What better way to celebrate a birthday/ Thanksgiving weekend than with a flight in a small plane?
We’ve enjoyed a prolonged summer here on the left coast, and that precipitated Cyril saying on Saturday that we should book the flying club plane and go for a flight.
Although I earned my private pilot’s licence in 1999 and my commercial licence in 2001, I haven’t done much flying in the past few years. Life, work, finances and sometimes weather have gotten in the way.
We joined the local flying club this year (thank you, Gina), and purchased a block of time on the club plane. Cyril flies every day in his job as a flight instructor, but doesn’t often fly for pleasure. On Oct. 7 we booked the plane, called Gina and asked if she wanted to come with us, and I became reacquainted with a Cessna 172.
I admit I was extremely rusty. But it’s kind of like riding a bicycle: you never really forget. During flight training you repeat things over and over again, until they become automatic. Things like the pre-flight walk-around, or the downwind check. Setting up the plane for takeoff or landing.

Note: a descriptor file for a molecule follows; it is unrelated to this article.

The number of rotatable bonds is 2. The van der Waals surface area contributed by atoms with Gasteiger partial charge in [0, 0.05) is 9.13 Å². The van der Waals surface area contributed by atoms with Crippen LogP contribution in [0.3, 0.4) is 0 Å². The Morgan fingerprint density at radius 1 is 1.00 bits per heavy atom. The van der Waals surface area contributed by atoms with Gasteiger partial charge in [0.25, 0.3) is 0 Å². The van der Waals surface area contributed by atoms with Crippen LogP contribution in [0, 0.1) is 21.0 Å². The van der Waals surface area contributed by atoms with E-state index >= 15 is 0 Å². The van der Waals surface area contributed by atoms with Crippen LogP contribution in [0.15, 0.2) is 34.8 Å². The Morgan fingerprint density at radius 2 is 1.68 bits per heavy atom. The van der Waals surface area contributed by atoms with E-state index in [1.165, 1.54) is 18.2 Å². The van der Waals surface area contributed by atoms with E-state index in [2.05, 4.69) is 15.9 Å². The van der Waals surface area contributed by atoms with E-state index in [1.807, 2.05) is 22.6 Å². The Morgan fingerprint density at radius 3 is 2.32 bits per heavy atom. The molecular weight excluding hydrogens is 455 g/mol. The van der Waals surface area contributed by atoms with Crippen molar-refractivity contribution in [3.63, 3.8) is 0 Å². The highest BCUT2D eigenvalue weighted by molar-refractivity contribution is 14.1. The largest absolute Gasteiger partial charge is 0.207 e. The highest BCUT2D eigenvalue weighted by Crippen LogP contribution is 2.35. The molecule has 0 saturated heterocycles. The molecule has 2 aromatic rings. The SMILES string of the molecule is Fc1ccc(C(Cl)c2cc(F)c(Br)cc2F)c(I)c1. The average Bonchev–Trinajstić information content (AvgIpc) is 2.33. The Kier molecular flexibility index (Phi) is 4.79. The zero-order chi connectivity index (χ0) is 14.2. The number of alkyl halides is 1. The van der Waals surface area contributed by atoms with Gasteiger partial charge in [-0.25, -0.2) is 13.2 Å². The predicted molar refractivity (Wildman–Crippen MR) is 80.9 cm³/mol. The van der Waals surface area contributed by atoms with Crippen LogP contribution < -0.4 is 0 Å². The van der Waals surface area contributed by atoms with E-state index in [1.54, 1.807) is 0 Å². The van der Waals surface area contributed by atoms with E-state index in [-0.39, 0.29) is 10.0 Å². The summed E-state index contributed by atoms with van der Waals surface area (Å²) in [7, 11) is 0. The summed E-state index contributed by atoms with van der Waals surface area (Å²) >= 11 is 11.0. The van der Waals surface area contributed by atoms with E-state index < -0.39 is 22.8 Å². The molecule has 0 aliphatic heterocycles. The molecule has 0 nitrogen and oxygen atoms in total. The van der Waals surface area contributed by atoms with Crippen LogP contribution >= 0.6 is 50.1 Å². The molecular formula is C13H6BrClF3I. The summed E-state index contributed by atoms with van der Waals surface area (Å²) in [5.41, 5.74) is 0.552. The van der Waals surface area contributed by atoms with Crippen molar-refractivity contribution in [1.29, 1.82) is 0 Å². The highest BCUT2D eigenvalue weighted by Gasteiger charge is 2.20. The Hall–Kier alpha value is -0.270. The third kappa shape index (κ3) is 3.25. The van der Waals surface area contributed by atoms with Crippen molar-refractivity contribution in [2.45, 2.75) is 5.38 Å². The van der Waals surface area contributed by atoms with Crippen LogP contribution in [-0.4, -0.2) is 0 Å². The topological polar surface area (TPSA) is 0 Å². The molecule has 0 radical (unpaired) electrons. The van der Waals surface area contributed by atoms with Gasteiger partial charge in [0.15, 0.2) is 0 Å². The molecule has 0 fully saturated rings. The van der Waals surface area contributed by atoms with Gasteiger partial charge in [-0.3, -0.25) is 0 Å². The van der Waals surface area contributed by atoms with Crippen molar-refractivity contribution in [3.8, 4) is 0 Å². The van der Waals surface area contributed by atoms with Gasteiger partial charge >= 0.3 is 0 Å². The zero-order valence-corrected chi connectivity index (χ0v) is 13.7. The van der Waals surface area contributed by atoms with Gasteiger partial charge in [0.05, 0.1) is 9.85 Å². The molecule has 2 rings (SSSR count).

I’m extremely fortunate to have a husband who is a flight instructor, and also a check pilot for the flying club!
We took off from CBS8 (Port Alberni Regional Airport) and flew toward Comox Glacier, to the northwest. We were high enough, and the clouds were non-existent, that we could see Tofino to the west, and Powell River to the east, all the way to the Coast Mountain Range on B.C.’s mainland coast. We landed at CAH3, the Courtenay Airpark, for a visit before returning home.
It is a feeling like to no other when the wheels leave the runway and the plane becomes airborne. The higher you go, the more you look down upon a live map: mountains and rivers leap off the navigational paper, cities are no longer a dot on the map but have homes and roads and farms and schools and shopping centres.
Comox Glacier from about 7,500 feet.
Mount Washington Alpine Resort, without a lick of snow.
Comox Peninsula, with Goose Spit and HMCS Quadra sea cadet training facility in the foreground.
I remember one of the first flights I took following my solo, I looked down and saw the wheel of the plane. It wasn’t moving. When you have spent many years driving on a road, it’s a disconcerting feeling at first. Then you think of the freedom.
Wheels over Royston, BC.
Yes, it was a blue sky day over Vancouver Island. One for the memory books.